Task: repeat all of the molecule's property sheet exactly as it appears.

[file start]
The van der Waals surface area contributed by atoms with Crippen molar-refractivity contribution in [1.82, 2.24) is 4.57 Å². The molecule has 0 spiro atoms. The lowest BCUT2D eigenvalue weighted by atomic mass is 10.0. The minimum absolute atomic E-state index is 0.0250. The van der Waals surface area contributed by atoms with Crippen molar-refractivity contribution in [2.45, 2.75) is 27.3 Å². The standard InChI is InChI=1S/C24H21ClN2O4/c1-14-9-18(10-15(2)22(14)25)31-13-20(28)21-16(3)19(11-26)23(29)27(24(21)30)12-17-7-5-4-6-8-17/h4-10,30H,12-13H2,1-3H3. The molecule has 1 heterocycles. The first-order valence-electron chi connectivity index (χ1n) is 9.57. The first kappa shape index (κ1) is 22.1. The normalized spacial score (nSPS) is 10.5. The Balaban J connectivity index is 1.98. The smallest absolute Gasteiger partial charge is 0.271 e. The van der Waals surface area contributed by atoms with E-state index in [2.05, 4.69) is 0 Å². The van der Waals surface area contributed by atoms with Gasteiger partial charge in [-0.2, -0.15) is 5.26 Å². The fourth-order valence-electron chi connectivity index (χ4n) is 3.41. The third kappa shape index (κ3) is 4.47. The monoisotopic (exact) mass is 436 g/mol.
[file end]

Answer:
The van der Waals surface area contributed by atoms with Crippen molar-refractivity contribution in [1.82, 2.24) is 4.57 Å². The molecule has 0 spiro atoms. The lowest BCUT2D eigenvalue weighted by atomic mass is 10.0. The minimum absolute atomic E-state index is 0.0250. The van der Waals surface area contributed by atoms with Crippen molar-refractivity contribution in [2.45, 2.75) is 27.3 Å². The standard InChI is InChI=1S/C24H21ClN2O4/c1-14-9-18(10-15(2)22(14)25)31-13-20(28)21-16(3)19(11-26)23(29)27(24(21)30)12-17-7-5-4-6-8-17/h4-10,30H,12-13H2,1-3H3. The molecule has 1 heterocycles. The first-order valence-electron chi connectivity index (χ1n) is 9.57. The first kappa shape index (κ1) is 22.1. The normalized spacial score (nSPS) is 10.5. The Balaban J connectivity index is 1.98. The smallest absolute Gasteiger partial charge is 0.271 e. The van der Waals surface area contributed by atoms with E-state index in [2.05, 4.69) is 0 Å². The van der Waals surface area contributed by atoms with Gasteiger partial charge in [-0.2, -0.15) is 5.26 Å². The fourth-order valence-electron chi connectivity index (χ4n) is 3.41. The third kappa shape index (κ3) is 4.47. The monoisotopic (exact) mass is 436 g/mol.